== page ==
"The original name of the logo is Tongue and Lips, which some have shortened to Hot Lips. In an interview with Adweek, Mash Bonigala, who runs an image consulting firm Spellbrand said, 'It's really the most evocative logo of any band. By distilling the essence of the band into one single visual reference, the designer was able to create a logo that worked superbly well for 50 years.  Since the creation of the logo, it has been a prominent feature of the band and their identity. Appearing on posters, t-shirts, concerts, it must without reasonable doubt be one of the most universally recognisable logos is in rock or even branding history. They even adapt the logos and customize it for the country they are going to play, almost like a hat tip from the band to their fans."' (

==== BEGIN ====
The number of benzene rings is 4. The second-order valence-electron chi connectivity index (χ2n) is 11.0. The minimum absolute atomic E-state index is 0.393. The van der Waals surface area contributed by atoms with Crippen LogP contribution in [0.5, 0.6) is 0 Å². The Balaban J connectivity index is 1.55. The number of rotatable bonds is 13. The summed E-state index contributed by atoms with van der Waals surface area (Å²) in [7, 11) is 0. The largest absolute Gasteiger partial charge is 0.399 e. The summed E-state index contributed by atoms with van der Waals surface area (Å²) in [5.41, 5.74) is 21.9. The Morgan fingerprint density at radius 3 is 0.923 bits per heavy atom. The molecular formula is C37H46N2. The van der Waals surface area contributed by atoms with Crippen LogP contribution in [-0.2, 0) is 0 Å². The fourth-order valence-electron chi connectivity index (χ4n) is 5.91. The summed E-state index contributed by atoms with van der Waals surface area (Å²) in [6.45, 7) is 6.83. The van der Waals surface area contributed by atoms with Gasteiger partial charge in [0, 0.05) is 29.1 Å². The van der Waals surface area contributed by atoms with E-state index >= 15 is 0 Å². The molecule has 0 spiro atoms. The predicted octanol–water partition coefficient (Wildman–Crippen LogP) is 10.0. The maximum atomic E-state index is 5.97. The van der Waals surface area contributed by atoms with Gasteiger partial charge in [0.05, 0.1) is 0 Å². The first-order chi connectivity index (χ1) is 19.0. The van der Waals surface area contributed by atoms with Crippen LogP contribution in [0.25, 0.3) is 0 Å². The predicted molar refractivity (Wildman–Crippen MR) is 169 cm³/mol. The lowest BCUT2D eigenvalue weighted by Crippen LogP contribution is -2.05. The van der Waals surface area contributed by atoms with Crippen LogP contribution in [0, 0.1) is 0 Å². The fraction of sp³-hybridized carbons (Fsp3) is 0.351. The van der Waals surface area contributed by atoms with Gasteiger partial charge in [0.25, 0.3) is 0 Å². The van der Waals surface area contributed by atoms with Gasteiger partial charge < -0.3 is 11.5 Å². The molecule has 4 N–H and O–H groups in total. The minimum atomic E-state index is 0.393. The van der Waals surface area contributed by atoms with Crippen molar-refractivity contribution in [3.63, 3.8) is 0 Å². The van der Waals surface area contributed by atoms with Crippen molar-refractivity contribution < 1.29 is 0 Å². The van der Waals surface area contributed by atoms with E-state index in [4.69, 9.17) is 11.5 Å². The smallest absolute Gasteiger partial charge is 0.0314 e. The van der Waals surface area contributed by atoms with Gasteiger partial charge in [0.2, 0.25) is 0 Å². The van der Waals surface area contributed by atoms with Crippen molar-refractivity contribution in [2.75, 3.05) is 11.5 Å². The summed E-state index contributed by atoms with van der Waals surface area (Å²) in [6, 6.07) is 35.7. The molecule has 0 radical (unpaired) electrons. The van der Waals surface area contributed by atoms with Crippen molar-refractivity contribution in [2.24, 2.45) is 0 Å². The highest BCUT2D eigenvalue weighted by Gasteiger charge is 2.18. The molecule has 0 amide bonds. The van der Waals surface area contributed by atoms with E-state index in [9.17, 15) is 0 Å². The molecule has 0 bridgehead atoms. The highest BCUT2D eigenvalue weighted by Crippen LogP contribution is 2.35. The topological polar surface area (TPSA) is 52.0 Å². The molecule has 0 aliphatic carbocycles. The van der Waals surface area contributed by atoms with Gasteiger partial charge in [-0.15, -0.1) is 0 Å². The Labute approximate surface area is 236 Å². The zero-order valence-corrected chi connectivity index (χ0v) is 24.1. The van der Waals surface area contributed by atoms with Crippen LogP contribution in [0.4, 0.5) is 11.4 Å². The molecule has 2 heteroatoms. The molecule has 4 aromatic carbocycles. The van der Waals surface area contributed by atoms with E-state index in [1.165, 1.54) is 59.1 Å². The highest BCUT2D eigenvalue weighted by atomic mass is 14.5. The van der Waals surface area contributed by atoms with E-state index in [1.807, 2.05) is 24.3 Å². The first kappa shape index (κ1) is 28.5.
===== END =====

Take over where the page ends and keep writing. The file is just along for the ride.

Jimmy Page on Led Zeppelin's logo: “After all this crap that we’d had with the critics, I put it to everybody else that it’d be a good idea to put out something totally anonymous. At first I wanted just one symbol on it, but then it was decided that since it was our fourth album and there were four of us, we could each choose our own symbol. I designed mine and everyone else had their own reasons for using the symbols that they used,” 


Jimmy Page is represented by the symbol "ZoSo".

Traced back to the year 1557, this symbol is associated with Saturn.  


The symbol for John Bonham (Led Zeppelin's Thunder of the Gods drummer); consists of three interlocking rings, which represent the mother, the father and the child.